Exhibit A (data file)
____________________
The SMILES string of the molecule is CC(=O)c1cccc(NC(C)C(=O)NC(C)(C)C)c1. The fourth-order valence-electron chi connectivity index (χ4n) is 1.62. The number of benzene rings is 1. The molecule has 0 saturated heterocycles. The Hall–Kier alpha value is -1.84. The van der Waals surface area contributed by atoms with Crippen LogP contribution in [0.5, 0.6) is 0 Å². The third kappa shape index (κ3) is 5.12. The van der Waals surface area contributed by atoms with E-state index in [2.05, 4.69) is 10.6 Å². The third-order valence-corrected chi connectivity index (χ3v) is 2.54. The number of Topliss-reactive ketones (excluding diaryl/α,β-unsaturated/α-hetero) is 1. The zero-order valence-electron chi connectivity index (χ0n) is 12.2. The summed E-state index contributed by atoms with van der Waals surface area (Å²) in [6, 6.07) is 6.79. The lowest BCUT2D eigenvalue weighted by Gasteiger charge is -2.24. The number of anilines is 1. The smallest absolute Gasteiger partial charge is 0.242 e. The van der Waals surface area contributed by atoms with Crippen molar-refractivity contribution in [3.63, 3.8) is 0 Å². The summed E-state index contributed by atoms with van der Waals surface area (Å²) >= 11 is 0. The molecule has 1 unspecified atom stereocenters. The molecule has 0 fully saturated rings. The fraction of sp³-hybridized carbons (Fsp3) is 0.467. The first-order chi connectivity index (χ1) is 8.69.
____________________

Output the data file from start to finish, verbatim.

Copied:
The SMILES string of the molecule is CC(=O)c1cccc(NC(C)C(=O)NC(C)(C)C)c1. The fourth-order valence-electron chi connectivity index (χ4n) is 1.62. The number of benzene rings is 1. The molecule has 0 saturated heterocycles. The Hall–Kier alpha value is -1.84. The van der Waals surface area contributed by atoms with Crippen LogP contribution in [0.5, 0.6) is 0 Å². The third kappa shape index (κ3) is 5.12. The van der Waals surface area contributed by atoms with E-state index in [2.05, 4.69) is 10.6 Å². The third-order valence-corrected chi connectivity index (χ3v) is 2.54. The number of Topliss-reactive ketones (excluding diaryl/α,β-unsaturated/α-hetero) is 1. The zero-order valence-electron chi connectivity index (χ0n) is 12.2. The summed E-state index contributed by atoms with van der Waals surface area (Å²) in [6, 6.07) is 6.79. The lowest BCUT2D eigenvalue weighted by Gasteiger charge is -2.24. The number of anilines is 1. The smallest absolute Gasteiger partial charge is 0.242 e. The van der Waals surface area contributed by atoms with Crippen molar-refractivity contribution in [3.63, 3.8) is 0 Å². The summed E-state index contributed by atoms with van der Waals surface area (Å²) >= 11 is 0. The molecule has 1 unspecified atom stereocenters. The molecule has 0 fully saturated rings. The fraction of sp³-hybridized carbons (Fsp3) is 0.467. The first-order chi connectivity index (χ1) is 8.69.